Career advice: Coping with someone who steals ideas

Career column: Advancing from the help desk, dealing with a boss who claims your ideas as his own, and coping with stupid users

Name: Melvin Evans

Title: IT director

Company: Hand Arendall, a Mobile, Ala., law firm

Evans is this month's Premier 100 IT Leader, answering questions about advancing from the help desk, dealing with a boss who claims your ideas as his own, and coping with stupid users. If you have a question you'd like to pose to one of our Premier 100 IT Leaders, send it to askaleader@computerworld.com and watch for this column each month.

I've been on the help desk at a midsize company for three years. I want to move into more hands-on work, but so far no luck. Any advice? It helps if you've given your absolute best effort in your current position. Volunteer to help out on a major project. Express your desire to learn more and enhance your skill level. Identify an existing issue or problem that has gone unaddressed and find a solution. Document the problem, the solution and why you think it is the best approach. Submit your idea. Being proactive and taking some initiative without stepping on toes is a great way to get the opportunity you desire.

Keep in mind that the business plan has to be considered also. Are there actual openings in the group you want to work in, or it is just something you want to do? If you did get the opportunity to move into this role, do they have to fill your current role?

How can one best cope with a boss who routinely claims others' ideas as his own? Document, document, document. I preach that daily to my team. Always document your ideas. Date/timestamp your documents. Do so in a manner where you address the problem and the solution. State that you'll be more than happy to provide more details about how you reached that solution. Most who take credit for others' work have no idea how the resolution was reached, and eventually, they need to be able to explain how they did so.

Is there a particular sector of the economy that will be especially good for IT in the years head? I personally think that the medical industry and the legal industry are going to be strong, primarily because of the government compliance mandates that must be adhered too and the confidentiality levels required in handling data in both professions.

The IT industry has a tendency to repeat itself. Outsourcing was big for many years, then people brought those services in-house by hiring their own IT staffs. Now, it's starting to happen again in efforts to control costs. But certain job sectors require higher levels of confidentiality and security than others. Some of those same sectors also require faster turn-around times on problem resolutions than are sometimes possible with outsourcing.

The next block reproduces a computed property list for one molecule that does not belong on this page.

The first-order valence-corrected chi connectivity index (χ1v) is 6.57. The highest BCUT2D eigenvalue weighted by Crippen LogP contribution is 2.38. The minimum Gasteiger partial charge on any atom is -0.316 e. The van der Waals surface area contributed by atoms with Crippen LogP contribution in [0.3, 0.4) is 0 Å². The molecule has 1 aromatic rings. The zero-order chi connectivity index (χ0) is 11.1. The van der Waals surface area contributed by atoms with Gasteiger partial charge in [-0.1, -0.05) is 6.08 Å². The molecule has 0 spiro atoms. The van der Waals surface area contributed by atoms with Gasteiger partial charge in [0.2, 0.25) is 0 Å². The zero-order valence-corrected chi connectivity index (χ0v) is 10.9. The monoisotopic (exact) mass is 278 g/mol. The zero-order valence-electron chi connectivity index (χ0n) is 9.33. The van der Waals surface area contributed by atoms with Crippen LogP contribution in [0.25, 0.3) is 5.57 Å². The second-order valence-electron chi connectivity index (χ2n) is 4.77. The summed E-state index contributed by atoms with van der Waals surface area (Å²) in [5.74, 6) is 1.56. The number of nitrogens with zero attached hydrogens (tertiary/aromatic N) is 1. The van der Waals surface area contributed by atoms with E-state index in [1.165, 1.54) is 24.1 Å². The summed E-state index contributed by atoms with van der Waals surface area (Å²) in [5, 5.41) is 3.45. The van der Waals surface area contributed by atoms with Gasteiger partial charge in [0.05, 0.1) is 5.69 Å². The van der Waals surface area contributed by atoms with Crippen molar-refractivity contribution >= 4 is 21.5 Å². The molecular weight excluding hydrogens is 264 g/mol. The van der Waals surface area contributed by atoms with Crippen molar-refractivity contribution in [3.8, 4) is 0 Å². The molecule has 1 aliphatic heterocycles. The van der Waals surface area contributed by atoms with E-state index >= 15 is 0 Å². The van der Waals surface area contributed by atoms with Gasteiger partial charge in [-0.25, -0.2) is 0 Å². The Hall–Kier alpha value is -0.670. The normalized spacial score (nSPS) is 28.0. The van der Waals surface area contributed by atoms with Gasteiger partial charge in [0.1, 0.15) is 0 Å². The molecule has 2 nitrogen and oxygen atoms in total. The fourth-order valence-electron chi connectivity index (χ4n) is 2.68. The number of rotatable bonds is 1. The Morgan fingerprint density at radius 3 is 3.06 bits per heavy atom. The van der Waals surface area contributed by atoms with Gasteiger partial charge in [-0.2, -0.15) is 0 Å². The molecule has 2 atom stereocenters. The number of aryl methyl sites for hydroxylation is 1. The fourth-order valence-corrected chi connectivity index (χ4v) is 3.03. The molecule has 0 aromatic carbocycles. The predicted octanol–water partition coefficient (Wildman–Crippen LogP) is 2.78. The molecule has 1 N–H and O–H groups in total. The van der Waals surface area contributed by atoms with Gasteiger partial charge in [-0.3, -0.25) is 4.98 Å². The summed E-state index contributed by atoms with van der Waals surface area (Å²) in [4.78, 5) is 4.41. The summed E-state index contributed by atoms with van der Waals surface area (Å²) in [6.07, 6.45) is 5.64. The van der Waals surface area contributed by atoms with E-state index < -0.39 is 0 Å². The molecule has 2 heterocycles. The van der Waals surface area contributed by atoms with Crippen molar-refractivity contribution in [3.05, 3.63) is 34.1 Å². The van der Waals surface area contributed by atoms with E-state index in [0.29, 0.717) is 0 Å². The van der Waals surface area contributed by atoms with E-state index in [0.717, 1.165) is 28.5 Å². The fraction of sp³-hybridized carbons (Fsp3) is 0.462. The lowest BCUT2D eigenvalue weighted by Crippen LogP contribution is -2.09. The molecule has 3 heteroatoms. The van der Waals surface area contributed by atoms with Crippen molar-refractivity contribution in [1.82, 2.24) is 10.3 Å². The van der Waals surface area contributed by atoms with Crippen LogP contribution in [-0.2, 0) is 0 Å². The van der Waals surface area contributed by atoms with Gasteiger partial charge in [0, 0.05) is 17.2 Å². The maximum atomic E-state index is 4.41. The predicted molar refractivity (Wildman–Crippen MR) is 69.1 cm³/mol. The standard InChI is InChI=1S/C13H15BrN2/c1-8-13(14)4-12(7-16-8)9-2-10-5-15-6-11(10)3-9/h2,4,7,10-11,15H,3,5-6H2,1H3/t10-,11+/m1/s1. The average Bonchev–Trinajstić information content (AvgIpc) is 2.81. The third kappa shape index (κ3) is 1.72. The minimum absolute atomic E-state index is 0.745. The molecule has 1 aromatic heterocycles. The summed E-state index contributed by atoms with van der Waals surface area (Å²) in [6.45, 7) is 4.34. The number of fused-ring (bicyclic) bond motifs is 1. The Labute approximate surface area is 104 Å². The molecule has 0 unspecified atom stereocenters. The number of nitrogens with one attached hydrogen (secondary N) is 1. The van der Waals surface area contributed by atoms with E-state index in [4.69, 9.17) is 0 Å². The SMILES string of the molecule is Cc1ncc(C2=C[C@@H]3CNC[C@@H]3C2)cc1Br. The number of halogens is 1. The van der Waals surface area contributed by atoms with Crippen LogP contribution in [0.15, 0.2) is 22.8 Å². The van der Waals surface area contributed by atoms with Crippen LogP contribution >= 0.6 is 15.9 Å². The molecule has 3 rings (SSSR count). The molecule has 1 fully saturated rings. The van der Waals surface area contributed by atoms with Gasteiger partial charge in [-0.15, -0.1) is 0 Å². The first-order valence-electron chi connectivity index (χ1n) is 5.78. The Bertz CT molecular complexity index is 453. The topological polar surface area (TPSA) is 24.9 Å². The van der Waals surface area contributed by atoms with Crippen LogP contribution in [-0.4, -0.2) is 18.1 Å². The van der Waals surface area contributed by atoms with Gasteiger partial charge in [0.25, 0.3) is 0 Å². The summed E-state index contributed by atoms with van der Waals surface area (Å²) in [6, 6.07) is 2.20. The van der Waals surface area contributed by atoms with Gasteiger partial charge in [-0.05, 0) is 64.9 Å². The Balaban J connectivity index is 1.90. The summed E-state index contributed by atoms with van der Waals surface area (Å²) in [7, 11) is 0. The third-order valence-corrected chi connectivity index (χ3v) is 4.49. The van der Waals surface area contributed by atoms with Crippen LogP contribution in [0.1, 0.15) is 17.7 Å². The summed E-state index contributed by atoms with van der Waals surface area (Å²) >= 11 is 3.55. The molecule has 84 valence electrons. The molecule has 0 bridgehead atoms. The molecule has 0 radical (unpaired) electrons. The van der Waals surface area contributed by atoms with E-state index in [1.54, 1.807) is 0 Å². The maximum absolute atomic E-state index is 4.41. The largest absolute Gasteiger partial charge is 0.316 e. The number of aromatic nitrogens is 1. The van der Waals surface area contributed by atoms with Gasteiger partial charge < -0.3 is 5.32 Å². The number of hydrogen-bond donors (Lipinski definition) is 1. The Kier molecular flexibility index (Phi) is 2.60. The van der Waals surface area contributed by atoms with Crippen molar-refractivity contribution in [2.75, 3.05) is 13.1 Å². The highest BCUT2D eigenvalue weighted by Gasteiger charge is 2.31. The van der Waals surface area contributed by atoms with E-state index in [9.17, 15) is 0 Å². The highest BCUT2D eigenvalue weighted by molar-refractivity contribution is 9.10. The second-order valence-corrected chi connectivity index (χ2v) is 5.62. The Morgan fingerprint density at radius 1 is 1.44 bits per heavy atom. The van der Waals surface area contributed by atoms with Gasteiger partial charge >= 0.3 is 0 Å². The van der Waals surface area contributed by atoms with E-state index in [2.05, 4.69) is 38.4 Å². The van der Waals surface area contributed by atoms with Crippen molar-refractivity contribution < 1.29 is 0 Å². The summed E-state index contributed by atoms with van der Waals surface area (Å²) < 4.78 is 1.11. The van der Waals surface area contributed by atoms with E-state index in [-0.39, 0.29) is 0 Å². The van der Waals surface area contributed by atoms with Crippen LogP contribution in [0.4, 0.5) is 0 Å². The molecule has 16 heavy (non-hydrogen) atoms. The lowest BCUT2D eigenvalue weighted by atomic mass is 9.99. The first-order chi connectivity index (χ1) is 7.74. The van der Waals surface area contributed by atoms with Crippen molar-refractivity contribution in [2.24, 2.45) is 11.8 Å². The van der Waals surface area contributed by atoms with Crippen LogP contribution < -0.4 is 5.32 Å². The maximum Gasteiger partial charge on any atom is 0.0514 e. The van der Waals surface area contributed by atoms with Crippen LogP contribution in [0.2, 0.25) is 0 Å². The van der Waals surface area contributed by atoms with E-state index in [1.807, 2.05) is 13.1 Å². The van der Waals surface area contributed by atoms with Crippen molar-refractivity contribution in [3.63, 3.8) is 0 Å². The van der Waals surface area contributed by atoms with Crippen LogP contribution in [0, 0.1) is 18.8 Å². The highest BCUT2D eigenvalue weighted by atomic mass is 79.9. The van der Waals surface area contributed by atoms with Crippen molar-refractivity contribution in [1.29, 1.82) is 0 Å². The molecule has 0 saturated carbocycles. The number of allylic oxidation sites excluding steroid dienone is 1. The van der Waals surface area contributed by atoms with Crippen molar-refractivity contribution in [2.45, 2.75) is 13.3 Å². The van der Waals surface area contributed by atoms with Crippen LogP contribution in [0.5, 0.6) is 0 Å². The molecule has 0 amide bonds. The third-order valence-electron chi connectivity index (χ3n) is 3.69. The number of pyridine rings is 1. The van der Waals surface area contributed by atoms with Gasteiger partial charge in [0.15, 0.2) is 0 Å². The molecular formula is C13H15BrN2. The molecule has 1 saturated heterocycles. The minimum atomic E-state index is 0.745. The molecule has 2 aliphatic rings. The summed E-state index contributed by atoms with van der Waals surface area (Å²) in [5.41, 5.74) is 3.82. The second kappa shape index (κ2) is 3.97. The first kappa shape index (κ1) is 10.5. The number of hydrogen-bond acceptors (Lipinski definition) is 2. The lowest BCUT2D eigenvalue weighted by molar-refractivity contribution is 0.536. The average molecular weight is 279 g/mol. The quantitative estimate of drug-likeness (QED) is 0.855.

We all make fun of users, but I am completely fed up with their stupidity. In all seriousness, what can be done about it? If you want to lessen the pain of dealing with such users, then you need to make an effort to help them improve. Teach them instead of just fixing it for them. Show them the correct way and how to avoid making the mistake again. Create "how-to" sheets on those things that you get asked about the most and that you want think are the easiest to correct. Use images or screen captures to do so. Be sure to keep your info simple and concise. Make those sheets readily available, and keep them up to date. If your company will allow, you can also do "lunch-and-learns" -- hold a brown-bag during lunch on various topics. In many instances, users struggle because it's a task they don't perform on a regular basis and they forget. For others, it may appear complicated, or include too many steps.

Read more about management and careers in Computerworld's Management and Careers Topic Center.

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Tags IT managementtrainingeducationindustry verticalsManagement and CareersEducation/Training

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Computerworld Staff

Computerworld (US)
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